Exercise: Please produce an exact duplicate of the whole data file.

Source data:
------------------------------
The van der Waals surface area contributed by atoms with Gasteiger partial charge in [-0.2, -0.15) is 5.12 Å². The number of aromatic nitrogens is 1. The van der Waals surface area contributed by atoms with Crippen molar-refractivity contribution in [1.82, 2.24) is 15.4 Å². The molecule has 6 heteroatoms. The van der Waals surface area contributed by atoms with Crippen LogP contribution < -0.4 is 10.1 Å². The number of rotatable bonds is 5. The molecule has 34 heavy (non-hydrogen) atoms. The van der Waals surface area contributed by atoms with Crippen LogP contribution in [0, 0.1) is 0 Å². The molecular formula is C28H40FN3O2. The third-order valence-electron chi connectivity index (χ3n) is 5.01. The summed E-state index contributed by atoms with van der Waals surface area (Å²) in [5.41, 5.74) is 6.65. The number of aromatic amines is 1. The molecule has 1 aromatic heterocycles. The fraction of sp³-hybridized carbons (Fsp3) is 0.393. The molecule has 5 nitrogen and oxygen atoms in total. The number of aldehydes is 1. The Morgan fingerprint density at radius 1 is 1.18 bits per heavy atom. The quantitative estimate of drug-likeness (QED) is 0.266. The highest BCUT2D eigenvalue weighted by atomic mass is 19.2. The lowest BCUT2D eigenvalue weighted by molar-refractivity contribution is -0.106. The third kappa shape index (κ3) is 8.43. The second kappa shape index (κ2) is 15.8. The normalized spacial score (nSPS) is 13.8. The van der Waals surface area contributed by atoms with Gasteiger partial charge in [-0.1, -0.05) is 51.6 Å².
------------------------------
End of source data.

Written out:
The van der Waals surface area contributed by atoms with Gasteiger partial charge in [-0.2, -0.15) is 5.12 Å². The number of aromatic nitrogens is 1. The van der Waals surface area contributed by atoms with Crippen molar-refractivity contribution in [1.82, 2.24) is 15.4 Å². The molecule has 6 heteroatoms. The van der Waals surface area contributed by atoms with Crippen LogP contribution < -0.4 is 10.1 Å². The number of rotatable bonds is 5. The molecule has 34 heavy (non-hydrogen) atoms. The van der Waals surface area contributed by atoms with Crippen LogP contribution in [0, 0.1) is 0 Å². The molecular formula is C28H40FN3O2. The third-order valence-electron chi connectivity index (χ3n) is 5.01. The summed E-state index contributed by atoms with van der Waals surface area (Å²) in [5.41, 5.74) is 6.65. The number of aromatic amines is 1. The molecule has 1 aromatic heterocycles. The fraction of sp³-hybridized carbons (Fsp3) is 0.393. The molecule has 5 nitrogen and oxygen atoms in total. The number of aldehydes is 1. The Morgan fingerprint density at radius 1 is 1.18 bits per heavy atom. The quantitative estimate of drug-likeness (QED) is 0.266. The highest BCUT2D eigenvalue weighted by atomic mass is 19.2. The lowest BCUT2D eigenvalue weighted by molar-refractivity contribution is -0.106. The third kappa shape index (κ3) is 8.43. The second kappa shape index (κ2) is 15.8. The normalized spacial score (nSPS) is 13.8. The van der Waals surface area contributed by atoms with Gasteiger partial charge in [-0.1, -0.05) is 51.6 Å².